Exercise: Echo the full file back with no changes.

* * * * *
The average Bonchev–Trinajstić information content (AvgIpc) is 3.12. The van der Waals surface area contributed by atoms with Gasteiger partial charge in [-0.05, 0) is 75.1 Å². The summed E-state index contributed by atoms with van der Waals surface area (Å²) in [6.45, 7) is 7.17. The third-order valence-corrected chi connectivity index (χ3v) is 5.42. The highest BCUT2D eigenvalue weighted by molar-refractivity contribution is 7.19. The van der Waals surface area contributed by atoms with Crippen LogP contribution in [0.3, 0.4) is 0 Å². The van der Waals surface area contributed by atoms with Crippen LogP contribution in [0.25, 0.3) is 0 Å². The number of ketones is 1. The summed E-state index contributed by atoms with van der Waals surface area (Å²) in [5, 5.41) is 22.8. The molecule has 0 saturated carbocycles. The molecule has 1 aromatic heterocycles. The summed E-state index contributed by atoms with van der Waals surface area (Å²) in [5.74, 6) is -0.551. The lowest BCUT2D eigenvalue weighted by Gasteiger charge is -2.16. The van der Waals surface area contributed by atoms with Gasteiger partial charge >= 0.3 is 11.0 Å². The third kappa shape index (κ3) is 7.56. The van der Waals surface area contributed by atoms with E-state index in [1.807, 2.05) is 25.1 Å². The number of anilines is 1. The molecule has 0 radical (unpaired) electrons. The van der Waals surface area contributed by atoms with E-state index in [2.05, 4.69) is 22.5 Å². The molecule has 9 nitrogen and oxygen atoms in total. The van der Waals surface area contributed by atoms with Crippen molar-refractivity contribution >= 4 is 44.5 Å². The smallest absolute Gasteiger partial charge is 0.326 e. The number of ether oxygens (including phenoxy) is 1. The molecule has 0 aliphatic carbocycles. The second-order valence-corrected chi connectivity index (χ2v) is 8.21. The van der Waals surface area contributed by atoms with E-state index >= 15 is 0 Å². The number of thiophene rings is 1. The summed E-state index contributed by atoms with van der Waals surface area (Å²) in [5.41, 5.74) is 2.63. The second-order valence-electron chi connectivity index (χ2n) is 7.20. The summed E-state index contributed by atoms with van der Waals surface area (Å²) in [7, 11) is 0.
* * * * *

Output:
The average Bonchev–Trinajstić information content (AvgIpc) is 3.12. The van der Waals surface area contributed by atoms with Gasteiger partial charge in [-0.05, 0) is 75.1 Å². The summed E-state index contributed by atoms with van der Waals surface area (Å²) in [6.45, 7) is 7.17. The third-order valence-corrected chi connectivity index (χ3v) is 5.42. The highest BCUT2D eigenvalue weighted by molar-refractivity contribution is 7.19. The van der Waals surface area contributed by atoms with Crippen LogP contribution in [0.3, 0.4) is 0 Å². The van der Waals surface area contributed by atoms with Crippen LogP contribution in [0.25, 0.3) is 0 Å². The number of ketones is 1. The summed E-state index contributed by atoms with van der Waals surface area (Å²) in [5, 5.41) is 22.8. The molecule has 0 saturated carbocycles. The molecule has 1 aromatic heterocycles. The summed E-state index contributed by atoms with van der Waals surface area (Å²) in [5.74, 6) is -0.551. The lowest BCUT2D eigenvalue weighted by Gasteiger charge is -2.16. The van der Waals surface area contributed by atoms with Gasteiger partial charge >= 0.3 is 11.0 Å². The third kappa shape index (κ3) is 7.56. The van der Waals surface area contributed by atoms with E-state index in [1.807, 2.05) is 25.1 Å². The number of anilines is 1. The molecule has 0 radical (unpaired) electrons. The van der Waals surface area contributed by atoms with E-state index in [2.05, 4.69) is 22.5 Å². The molecule has 9 nitrogen and oxygen atoms in total. The van der Waals surface area contributed by atoms with Crippen molar-refractivity contribution >= 4 is 44.5 Å². The smallest absolute Gasteiger partial charge is 0.326 e. The number of ether oxygens (including phenoxy) is 1. The molecule has 0 aliphatic carbocycles. The second-order valence-corrected chi connectivity index (χ2v) is 8.21. The van der Waals surface area contributed by atoms with E-state index >= 15 is 0 Å². The number of thiophene rings is 1. The summed E-state index contributed by atoms with van der Waals surface area (Å²) in [5.41, 5.74) is 2.63. The second-order valence-electron chi connectivity index (χ2n) is 7.20. The summed E-state index contributed by atoms with van der Waals surface area (Å²) in [7, 11) is 0.